By 1941, Marie was working as a laborer in the Siemens factory in Berlin. When her employer mailed her a letter, she told the mailman that Nazi officers had deported her “neighbor” Marie. The mailman wrote down that Marie had “moved to an unknown destination in the east,” the standard marker for deported Jews at the time. This allowed Marie to slip into hiding under a false name. She stopped wearing her Star of David, the label that all Jews were required to wear, and began to live a life in hiding.

Marie moved from house to house, never staying in one place for very long out of fear of discovery. She remembered living in thirteen different places in Berlin during the war. Many of her roommates were Nazis themselves, which shows how easy it was for her to wear her new identity. She lived in hiding for so long that after the war, Simon struggled to return to the identity she had before. She became known as a “U-boat,” one of less than 2,000 Jews who hid in plain sight during the war.

Simon became a professor in art history and ancient literature at Humboldt University in Berlin, and for years, she never told her story. Her son, the historian Hermann Simon, recorded his interviews with her before her death in 1998 in which she finally documented her life in hiding. Sixteen years after her death, her son published a memoir of her experiences based on the interviews, Underground in Berlin: A Young Woman’s Extraordinary Tale of Survival in the Heart of Nazi Germany.

Dawn Breaks Night: 10 Stories of Survival During the Holocaust
Jan Żabiński. yadvashem.org

4. Jan and Antonina Żabiński

Jan Żabiński and Antonina Żabińska lived in Warsaw during the Nazi occupation. Jan was a zoologist and the director of the Warsaw Zoo, and he and his wife Antonina lived on the grounds in a villa. Jan, Antonina, and their son Ryszard used their villa and the zoo itself to hide over 300 Jews from the Nazis.

Jan’s profession as a zoologist allowed him to cross into the Warsaw ghettos to study the animal and plant life there. He was able to remain in contact with many of his prewar colleagues who lived inside the ghetto and helped them find shelter outside of the ghettos.

In September 1939, before the air assault on Warsaw, the Nazis arrived at the Warsaw Zoo and emptied the cages of animals, either killing them or sending them to Berlin. Many of the cages in the zoo were empty, but the Nazis turned the zoo into a pig farm so the couple would keep the zoo open. The Żabińskis began to take in Jews and hide them in the cages and their home until they could find shelter somewhere else.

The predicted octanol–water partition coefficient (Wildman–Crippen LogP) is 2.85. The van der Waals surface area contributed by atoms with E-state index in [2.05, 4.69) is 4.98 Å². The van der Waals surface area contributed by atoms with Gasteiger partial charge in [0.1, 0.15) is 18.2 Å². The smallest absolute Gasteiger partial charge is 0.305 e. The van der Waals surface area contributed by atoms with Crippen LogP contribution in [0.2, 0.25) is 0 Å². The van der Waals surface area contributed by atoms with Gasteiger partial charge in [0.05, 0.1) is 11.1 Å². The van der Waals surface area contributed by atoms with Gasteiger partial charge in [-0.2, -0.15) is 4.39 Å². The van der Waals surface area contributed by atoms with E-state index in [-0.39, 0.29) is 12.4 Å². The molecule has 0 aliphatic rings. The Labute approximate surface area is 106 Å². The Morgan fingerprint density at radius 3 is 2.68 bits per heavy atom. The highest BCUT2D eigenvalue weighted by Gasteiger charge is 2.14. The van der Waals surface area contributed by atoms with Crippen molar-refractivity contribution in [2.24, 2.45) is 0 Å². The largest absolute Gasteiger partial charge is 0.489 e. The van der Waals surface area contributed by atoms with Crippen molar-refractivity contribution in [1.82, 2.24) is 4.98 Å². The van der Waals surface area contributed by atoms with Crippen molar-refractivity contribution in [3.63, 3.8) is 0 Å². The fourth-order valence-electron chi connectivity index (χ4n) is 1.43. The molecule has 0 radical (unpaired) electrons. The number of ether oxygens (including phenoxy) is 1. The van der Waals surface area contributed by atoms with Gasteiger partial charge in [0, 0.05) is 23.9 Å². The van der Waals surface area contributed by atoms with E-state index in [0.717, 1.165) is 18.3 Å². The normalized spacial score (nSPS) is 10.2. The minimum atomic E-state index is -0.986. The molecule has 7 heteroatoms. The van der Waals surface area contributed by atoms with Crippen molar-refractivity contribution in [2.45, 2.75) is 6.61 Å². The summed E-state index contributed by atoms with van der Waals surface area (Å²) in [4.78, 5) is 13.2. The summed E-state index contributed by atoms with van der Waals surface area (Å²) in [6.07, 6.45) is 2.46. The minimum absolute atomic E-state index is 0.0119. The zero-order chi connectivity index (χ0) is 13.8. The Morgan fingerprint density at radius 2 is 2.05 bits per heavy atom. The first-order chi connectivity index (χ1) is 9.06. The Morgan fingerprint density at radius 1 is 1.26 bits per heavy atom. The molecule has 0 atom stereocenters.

Dawn Breaks Night: 10 Stories of Survival During the Holocaust
Antonina Żabińska. yadvashem.org

They also used the cages in the zoo to hide weapons for the Polish resistance. The Żabińskis even developed a secret code for when the Nazis came to inspect the zoo. Antonina would play certain songs on her piano, each with a designated meaning so that those in hiding knew what was happening. Jan was a member of the Polish resistance army Armia Krajowa, and he fought against the Germans in August and September 1944 in the Warsaw Polish Uprising. He was taken as a prisoner of war and transported to Germany.

Antonina stayed behind in Warsaw, where she continued to shelter and look after Jews in hiding. The Żabińskis were honored in 1968 at a tree-planting ceremony at Yad Vashem that honored the Righteous Among the Nations, a term used to describe non-Jews who assisted Jews in hiding during World War II.

She kept a diary during the war years, which author Diane Ackerman used as source material for her book about the Żabińskis, The Zookeeper’s Wife, published in 2007. In 2017, the book was turned into a film of the same name.

Dawn Breaks Night: 10 Stories of Survival During the Holocaust
The Stermer family. Image copyright by Saul Stermer. Daily Mail

5. The Stermer Family

The Germans invaded Ukraine in 1941, and they began to order Jews to the ghettos. Esther Stermer, the matriarch of her family, refused to bring her family into the ghettos. The Stermers lived in Korolowka when the Nazis arrived in fall of 1942. The Gestapo began to force the Jews of the city into trucks to transport them to the concentration camps. Over the next few weeks, the Germans found the remaining Jews left in the city and forced them to dig their graves before killing them.

The Stermers and five families fled the town in the middle of the night and found shelter in a cave. For a year and a half, the families lived underground, hiding from the Germans. In all, thirty-eight people were living in the cave. They stayed hidden during the day, and they would come out at night for food and supplies. Eventually, the Germans found the cave in which they were hiding.

When the Germans found the cave, Esther confronted the soldiers. She reportedly said, “What are you afraid of here? The Fuhrer is going to lose the war because we live here?” The German SS soldiers left the cave and never came back. When the Russians liberated Ukraine in 1944, the families were able to come out of hiding.